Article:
Spinning and Spinning and Spinning - Page 2 - German Shepherd Dog Forums
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post #11 of 20 (permalink) Old 01-28-2013, 12:48 AM
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Was he a spinner when you got him? Gotten worse over 2 months, or just the same, cannot fix...triggers? Have you thought about video taping, this can catch all the things you miss while doing life stuff...

Def. have a check up - but to reduce anxiety to use while conditioning, then you could try melatonin before going to prozac/valium (or xanax) extremes...as well, some amino acids, medium change triglycerides ~ coconut oil for brain, thyroid, blood sugar are mentioned in this link (Merck), it suggests common drugs as well... mentions all kinds of "disorders" so you can scroll to compulsive (more about cognitive changes in seniors so some good supplimental)

Interesting read
Behavioral Problems of Dogs: Normal Social Behavior and Behavioral Problems of Domestic Animals: Merck Veterinary Manual

He is your friend, your partner, your defender, your dog. You are his life, his love, his leader. He will be yours, faithful and true, to the last beat of his heart. You owe it to him to be worthy of such devotion. - Unknown
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post #12 of 20 (permalink) Old 01-28-2013, 01:08 AM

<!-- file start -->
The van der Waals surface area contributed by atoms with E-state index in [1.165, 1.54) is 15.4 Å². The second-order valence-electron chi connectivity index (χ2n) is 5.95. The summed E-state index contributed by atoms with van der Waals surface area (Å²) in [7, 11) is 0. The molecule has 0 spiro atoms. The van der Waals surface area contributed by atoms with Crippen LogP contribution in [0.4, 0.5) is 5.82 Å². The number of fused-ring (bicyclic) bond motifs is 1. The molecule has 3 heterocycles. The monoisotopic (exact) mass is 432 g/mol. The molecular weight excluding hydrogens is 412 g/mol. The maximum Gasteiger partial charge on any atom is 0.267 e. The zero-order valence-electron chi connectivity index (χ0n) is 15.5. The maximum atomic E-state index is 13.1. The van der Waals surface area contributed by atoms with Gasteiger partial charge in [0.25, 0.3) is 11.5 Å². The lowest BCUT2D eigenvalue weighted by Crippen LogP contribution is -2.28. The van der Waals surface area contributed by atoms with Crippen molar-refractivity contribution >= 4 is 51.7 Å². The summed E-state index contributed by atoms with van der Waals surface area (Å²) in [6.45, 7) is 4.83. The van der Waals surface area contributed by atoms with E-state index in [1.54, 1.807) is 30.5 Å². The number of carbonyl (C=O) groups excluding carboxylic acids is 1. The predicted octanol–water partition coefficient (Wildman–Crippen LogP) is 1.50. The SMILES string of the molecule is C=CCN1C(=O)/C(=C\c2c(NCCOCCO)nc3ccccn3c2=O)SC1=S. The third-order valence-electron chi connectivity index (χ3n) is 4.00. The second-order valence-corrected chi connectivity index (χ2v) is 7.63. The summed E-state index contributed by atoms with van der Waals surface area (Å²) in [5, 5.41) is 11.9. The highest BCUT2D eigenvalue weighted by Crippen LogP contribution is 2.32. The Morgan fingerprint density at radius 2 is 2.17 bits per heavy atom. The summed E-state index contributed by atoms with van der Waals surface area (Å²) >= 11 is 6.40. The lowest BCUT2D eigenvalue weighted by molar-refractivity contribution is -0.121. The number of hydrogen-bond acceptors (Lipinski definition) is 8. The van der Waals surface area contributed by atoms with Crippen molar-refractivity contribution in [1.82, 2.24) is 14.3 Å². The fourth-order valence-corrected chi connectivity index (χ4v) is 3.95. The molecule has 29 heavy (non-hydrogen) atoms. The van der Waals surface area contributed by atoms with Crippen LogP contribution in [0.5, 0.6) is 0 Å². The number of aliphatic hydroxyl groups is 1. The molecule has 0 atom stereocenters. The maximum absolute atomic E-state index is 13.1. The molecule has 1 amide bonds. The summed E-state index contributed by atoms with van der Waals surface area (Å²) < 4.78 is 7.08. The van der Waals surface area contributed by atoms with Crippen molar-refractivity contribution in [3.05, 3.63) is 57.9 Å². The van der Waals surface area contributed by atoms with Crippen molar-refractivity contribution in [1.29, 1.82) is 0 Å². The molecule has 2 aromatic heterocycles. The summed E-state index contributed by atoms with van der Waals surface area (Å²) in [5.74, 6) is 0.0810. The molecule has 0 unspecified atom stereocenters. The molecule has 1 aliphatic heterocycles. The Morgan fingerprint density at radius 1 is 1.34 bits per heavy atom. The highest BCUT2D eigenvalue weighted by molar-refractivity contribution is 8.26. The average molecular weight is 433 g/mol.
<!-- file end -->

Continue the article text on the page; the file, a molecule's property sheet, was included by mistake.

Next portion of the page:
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I read something a long while ago that dogs can have high cholesterol and spinning an OCD behaviour is a result of that . Adding LECITHIN to diet changed that . The Dog Daily

Dog Tail-Chasing Linked to High Cholesterol

link "dogs high cholesterol and OCD spinning" and you will get pages of information.

Lecithin available in caplet or as a "pellet" which any health food or bulk food outlet will have , or found in egg yolks is good to add to diet --- as is SAMe S Adenosyl (SAMe) for Dogs and Cats by Vitality Systems

Since liver function is involved in cholesterol , I would provide a liver cleanse -- stinging nettles , dandelion, burdock, beet powder, milk thistle .

Carmen

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post #13 of 20 (permalink) Old 01-28-2013, 10:12 AM
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Originally Posted by MadLab View Post
I never seen this spinning in the flesh. I wonder can you train a dog out of that. Like give him something to do that really uses his mental energy

Do you try to do some tug or throwing a ball for the dog or is it beyond that?
Having rescued and owned a number of anxiety-ridden dogs, I'd say exercise may help a bit, but even when physically tired, these dogs manage to work themselves up into a frenzy.
You can't reach many of these dogs, once in their OCD behavior.
Separation anxiety is similar. You'd say "give them a kong toy" or some such but when they are in anxiety mode, they can't think about chewing on something or being distracted.